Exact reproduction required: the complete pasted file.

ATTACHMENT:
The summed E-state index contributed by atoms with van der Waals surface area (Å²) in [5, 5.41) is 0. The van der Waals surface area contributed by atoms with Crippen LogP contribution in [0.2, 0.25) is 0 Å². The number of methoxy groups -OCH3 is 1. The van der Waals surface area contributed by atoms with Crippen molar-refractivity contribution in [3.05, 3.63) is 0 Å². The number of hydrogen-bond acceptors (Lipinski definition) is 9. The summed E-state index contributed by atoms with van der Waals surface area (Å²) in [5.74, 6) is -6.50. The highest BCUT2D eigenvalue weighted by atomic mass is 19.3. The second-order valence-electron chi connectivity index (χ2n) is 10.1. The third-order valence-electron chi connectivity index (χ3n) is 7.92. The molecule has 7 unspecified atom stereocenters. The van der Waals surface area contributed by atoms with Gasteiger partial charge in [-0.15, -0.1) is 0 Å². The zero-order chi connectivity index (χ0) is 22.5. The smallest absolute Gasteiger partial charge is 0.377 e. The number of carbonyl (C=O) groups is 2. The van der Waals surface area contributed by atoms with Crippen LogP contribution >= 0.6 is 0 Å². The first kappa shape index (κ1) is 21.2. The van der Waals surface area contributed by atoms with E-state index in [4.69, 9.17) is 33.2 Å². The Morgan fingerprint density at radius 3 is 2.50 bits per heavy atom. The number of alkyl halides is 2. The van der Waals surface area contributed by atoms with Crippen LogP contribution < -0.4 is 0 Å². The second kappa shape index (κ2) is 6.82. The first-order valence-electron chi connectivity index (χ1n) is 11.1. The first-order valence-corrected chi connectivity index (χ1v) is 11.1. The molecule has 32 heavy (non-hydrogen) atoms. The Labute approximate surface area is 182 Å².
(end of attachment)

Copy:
The summed E-state index contributed by atoms with van der Waals surface area (Å²) in [5, 5.41) is 0. The van der Waals surface area contributed by atoms with Crippen LogP contribution in [0.2, 0.25) is 0 Å². The number of methoxy groups -OCH3 is 1. The van der Waals surface area contributed by atoms with Crippen molar-refractivity contribution in [3.05, 3.63) is 0 Å². The number of hydrogen-bond acceptors (Lipinski definition) is 9. The summed E-state index contributed by atoms with van der Waals surface area (Å²) in [5.74, 6) is -6.50. The highest BCUT2D eigenvalue weighted by atomic mass is 19.3. The second-order valence-electron chi connectivity index (χ2n) is 10.1. The third-order valence-electron chi connectivity index (χ3n) is 7.92. The molecule has 7 unspecified atom stereocenters. The van der Waals surface area contributed by atoms with Gasteiger partial charge in [-0.15, -0.1) is 0 Å². The zero-order chi connectivity index (χ0) is 22.5. The smallest absolute Gasteiger partial charge is 0.377 e. The number of carbonyl (C=O) groups is 2. The van der Waals surface area contributed by atoms with Crippen LogP contribution >= 0.6 is 0 Å². The first kappa shape index (κ1) is 21.2. The van der Waals surface area contributed by atoms with E-state index in [4.69, 9.17) is 33.2 Å². The Morgan fingerprint density at radius 3 is 2.50 bits per heavy atom. The number of alkyl halides is 2. The van der Waals surface area contributed by atoms with Crippen LogP contribution < -0.4 is 0 Å². The second kappa shape index (κ2) is 6.82. The first-order valence-electron chi connectivity index (χ1n) is 11.1. The first-order valence-corrected chi connectivity index (χ1v) is 11.1. The molecule has 32 heavy (non-hydrogen) atoms. The Labute approximate surface area is 182 Å².